“Oh, I don’t know. It’s a thought. There’s a new thirty-story building down by the park, with an observation deck on the top floor. It would be so easy to take the elevator to the top floor and take a dive. That’s three hundred feet. Nobody would even pay any attention to me until I was a pile of goo on the sidewalk.”

“Anson, that’s horrible!”

“So, how is that new husband of yours?”

“You already asked me that.”

“I’m asking again.”

“He has high blood pressure and eczema but except for that…”

“Does he still wear a suit all the time?”

“It’s his job.”

“Is he a model?”

“No, he’s not a model. He’s a businessman.”

“Oh, a businessman! I get it!”

“We’d love to have you fly out to visit us sometime. Maybe spend Christmas with us. You must see the desert.”

“I’ve seen the desert in Lawrence of Arabia.”

“The American desert isn’t quite like that.”

“Aren’t all deserts alike?”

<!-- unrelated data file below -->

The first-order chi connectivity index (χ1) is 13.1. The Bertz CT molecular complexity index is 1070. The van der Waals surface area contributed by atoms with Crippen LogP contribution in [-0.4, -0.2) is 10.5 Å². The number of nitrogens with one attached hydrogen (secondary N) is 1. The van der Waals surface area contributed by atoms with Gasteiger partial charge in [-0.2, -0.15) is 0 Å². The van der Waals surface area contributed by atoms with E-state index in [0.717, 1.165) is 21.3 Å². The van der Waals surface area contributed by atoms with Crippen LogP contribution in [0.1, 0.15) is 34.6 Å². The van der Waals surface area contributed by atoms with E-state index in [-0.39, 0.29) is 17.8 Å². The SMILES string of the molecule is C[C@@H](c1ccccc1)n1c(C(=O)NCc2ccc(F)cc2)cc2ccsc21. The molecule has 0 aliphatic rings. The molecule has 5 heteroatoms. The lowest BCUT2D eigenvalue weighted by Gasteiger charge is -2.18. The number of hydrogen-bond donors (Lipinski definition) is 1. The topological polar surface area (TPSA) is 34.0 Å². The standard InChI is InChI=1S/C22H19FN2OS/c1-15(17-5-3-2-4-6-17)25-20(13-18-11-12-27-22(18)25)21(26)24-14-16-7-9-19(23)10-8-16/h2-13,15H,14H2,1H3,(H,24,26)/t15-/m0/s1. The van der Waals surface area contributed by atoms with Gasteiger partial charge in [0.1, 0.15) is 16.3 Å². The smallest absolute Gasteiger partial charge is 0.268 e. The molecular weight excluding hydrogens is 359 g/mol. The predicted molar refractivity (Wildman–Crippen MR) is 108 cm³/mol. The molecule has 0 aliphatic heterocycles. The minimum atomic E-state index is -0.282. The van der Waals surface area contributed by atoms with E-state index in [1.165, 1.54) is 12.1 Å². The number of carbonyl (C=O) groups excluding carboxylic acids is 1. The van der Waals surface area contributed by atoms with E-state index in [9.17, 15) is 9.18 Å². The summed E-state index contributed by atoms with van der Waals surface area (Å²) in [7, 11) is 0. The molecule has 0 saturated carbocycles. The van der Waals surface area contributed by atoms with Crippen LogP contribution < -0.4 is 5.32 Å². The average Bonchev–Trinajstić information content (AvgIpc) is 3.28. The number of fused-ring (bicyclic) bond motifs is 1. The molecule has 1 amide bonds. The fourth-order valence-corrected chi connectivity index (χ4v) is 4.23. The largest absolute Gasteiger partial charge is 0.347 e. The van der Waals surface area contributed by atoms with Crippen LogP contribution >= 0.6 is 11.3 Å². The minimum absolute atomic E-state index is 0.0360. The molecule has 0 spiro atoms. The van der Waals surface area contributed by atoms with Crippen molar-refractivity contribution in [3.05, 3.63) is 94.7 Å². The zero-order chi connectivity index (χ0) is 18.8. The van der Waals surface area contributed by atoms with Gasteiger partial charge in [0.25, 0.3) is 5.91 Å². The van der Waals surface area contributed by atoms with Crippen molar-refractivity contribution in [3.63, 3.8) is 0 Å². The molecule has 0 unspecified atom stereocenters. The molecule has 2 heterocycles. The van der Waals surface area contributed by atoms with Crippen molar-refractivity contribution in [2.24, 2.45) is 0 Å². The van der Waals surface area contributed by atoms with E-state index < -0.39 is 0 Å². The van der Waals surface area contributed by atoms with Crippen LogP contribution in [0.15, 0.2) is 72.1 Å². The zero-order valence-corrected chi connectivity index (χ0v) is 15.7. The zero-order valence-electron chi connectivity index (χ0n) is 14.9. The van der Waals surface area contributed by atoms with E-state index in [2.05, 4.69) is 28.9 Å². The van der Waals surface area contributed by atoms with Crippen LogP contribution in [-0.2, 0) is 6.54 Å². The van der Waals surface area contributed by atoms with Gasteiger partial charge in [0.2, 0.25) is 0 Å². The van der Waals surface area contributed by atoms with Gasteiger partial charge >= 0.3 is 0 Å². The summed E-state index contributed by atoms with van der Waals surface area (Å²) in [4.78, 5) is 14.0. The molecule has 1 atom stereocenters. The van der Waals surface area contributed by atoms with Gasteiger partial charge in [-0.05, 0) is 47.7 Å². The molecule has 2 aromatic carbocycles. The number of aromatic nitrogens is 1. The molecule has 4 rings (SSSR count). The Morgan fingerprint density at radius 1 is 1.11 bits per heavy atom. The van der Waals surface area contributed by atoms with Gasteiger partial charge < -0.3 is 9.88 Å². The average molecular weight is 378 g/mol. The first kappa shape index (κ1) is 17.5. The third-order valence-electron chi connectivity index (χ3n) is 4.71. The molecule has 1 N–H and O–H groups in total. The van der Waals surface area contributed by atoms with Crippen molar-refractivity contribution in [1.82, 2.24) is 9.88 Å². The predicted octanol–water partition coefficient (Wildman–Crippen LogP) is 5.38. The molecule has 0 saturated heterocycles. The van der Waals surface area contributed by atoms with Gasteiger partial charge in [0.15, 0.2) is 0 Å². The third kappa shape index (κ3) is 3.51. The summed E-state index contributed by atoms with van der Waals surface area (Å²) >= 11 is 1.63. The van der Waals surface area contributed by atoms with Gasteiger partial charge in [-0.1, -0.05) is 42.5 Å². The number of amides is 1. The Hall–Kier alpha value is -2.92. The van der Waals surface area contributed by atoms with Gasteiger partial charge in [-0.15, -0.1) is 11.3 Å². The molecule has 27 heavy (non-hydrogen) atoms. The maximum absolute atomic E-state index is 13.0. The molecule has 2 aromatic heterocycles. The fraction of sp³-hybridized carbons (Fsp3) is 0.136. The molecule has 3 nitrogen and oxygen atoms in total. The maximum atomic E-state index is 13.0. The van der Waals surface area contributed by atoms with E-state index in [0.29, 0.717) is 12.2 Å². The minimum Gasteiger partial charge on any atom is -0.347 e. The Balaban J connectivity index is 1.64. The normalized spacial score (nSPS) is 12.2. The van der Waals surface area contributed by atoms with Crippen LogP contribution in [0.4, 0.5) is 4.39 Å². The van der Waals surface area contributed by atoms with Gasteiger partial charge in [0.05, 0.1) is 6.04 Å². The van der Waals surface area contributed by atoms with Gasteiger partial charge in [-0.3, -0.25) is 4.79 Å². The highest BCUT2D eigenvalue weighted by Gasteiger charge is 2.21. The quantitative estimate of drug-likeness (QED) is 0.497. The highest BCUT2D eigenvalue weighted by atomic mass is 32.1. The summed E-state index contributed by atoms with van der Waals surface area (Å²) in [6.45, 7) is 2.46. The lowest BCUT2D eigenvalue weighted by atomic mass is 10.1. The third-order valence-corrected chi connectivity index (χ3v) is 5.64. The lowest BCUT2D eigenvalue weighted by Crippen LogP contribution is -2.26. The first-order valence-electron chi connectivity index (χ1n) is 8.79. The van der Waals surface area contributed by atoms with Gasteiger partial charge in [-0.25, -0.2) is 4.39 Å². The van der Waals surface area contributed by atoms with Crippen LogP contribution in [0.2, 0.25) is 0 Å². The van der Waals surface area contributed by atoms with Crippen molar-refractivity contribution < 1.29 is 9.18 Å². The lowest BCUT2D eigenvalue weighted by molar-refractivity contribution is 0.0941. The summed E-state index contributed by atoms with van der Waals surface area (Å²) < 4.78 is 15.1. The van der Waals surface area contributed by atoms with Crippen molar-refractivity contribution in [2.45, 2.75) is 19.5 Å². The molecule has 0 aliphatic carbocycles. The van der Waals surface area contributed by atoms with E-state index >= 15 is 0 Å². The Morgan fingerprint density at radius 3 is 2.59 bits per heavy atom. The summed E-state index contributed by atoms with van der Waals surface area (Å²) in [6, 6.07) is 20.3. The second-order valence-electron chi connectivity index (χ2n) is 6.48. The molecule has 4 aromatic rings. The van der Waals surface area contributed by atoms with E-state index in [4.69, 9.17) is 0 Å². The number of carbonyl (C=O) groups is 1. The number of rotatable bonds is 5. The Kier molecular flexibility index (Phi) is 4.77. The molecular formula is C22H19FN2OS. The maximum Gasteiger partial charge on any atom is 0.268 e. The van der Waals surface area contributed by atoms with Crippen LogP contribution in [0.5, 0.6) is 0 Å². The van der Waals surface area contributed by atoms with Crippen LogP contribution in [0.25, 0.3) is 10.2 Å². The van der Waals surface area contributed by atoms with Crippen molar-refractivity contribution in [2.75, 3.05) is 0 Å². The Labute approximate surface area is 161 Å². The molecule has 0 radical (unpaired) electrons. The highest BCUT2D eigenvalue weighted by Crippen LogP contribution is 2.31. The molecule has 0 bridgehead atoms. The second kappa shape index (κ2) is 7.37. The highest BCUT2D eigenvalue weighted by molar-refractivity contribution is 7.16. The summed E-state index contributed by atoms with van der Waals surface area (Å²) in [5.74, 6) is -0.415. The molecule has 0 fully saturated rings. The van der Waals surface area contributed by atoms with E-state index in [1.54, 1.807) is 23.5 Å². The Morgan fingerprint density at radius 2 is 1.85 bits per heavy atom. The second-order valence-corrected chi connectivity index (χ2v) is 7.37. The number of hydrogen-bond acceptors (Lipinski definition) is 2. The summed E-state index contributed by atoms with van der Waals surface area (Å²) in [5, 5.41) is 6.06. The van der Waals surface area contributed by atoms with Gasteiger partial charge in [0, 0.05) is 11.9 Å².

“That I couldn’t say.”

“How are Richard’s daughters? Are they both still alive?”

“Yes, they’re still alive.”

“How old are they now?”

“Rachel is seven and Veronica is nine.”

“Oh, yes! Rachel and Veronica! They’re the reason I can’t come and live with you because the house you live in is too small.”

“Anson! We’ve been all through that! Your father and I decided it was best for you to keep on living with him. You wouldn’t want him to live all alone, would you?”

“I think he’d like to be rid of me.”

“When we move to a bigger place, we’ll talk about having you come and live with us. In the meantime…”

“It’s easy to keep putting things off, isn’t it? That way you’ll make sure it never happens.”

“Anson, that’s not true!”

“If Rachel or Veronica dies, you’ll be sure and let me know, won’t you? Then you’ll have room for me. I can come and take the place of the one who’s dead. Sleep in her room.”

“Anson, that’s not funny!”

“You could always poison one of them, you know. Your least favorite of the two. I can do some research on some poisons, if you’d like. You’d need to get a good non-traceable poison.”

“Anson, that’s enough of that kind of talk! Nobody is going to poison anybody!”

“Well, it’s a thought, anyway. You can mull it over and get back to me.”

“You seem preoccupied with death. Death should be the farthest thing from your mind. You’re still a child.”

In the midst of life we are in death.”

“Anson, could we talk about something else, please?”